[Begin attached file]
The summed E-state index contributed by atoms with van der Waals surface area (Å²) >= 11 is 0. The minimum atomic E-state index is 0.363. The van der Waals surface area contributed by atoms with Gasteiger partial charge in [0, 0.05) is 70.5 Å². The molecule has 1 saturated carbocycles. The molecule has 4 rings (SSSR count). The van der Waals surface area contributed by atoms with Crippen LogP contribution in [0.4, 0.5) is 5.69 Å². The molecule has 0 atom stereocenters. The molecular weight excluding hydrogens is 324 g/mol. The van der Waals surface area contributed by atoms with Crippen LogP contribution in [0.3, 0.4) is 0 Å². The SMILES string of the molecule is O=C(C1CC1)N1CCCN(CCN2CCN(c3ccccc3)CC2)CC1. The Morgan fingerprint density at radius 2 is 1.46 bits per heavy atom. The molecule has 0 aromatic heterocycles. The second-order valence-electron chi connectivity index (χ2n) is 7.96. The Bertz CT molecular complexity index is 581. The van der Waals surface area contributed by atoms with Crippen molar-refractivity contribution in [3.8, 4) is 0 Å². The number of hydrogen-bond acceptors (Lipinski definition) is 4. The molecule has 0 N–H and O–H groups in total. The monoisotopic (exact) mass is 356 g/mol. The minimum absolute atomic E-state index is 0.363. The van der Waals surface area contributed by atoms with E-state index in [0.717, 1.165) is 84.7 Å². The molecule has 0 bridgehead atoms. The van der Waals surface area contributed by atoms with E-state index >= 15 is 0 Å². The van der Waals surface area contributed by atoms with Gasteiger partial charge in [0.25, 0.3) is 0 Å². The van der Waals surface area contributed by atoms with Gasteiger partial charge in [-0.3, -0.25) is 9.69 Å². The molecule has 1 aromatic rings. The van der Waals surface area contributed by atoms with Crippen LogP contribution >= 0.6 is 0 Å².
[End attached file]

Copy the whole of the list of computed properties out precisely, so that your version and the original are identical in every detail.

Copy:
The summed E-state index contributed by atoms with van der Waals surface area (Å²) >= 11 is 0. The minimum atomic E-state index is 0.363. The van der Waals surface area contributed by atoms with Gasteiger partial charge in [0, 0.05) is 70.5 Å². The molecule has 1 saturated carbocycles. The molecule has 4 rings (SSSR count). The van der Waals surface area contributed by atoms with Crippen LogP contribution in [0.4, 0.5) is 5.69 Å². The molecule has 0 atom stereocenters. The molecular weight excluding hydrogens is 324 g/mol. The van der Waals surface area contributed by atoms with Crippen LogP contribution in [0.3, 0.4) is 0 Å². The SMILES string of the molecule is O=C(C1CC1)N1CCCN(CCN2CCN(c3ccccc3)CC2)CC1. The Morgan fingerprint density at radius 2 is 1.46 bits per heavy atom. The molecule has 0 aromatic heterocycles. The second-order valence-electron chi connectivity index (χ2n) is 7.96. The Bertz CT molecular complexity index is 581. The van der Waals surface area contributed by atoms with Crippen molar-refractivity contribution in [3.8, 4) is 0 Å². The number of hydrogen-bond acceptors (Lipinski definition) is 4. The molecule has 0 N–H and O–H groups in total. The monoisotopic (exact) mass is 356 g/mol. The minimum absolute atomic E-state index is 0.363. The van der Waals surface area contributed by atoms with E-state index in [0.717, 1.165) is 84.7 Å². The molecule has 0 bridgehead atoms. The van der Waals surface area contributed by atoms with E-state index >= 15 is 0 Å². The van der Waals surface area contributed by atoms with Gasteiger partial charge in [0.25, 0.3) is 0 Å². The van der Waals surface area contributed by atoms with Gasteiger partial charge in [-0.3, -0.25) is 9.69 Å². The molecule has 1 aromatic rings. The van der Waals surface area contributed by atoms with Crippen LogP contribution >= 0.6 is 0 Å².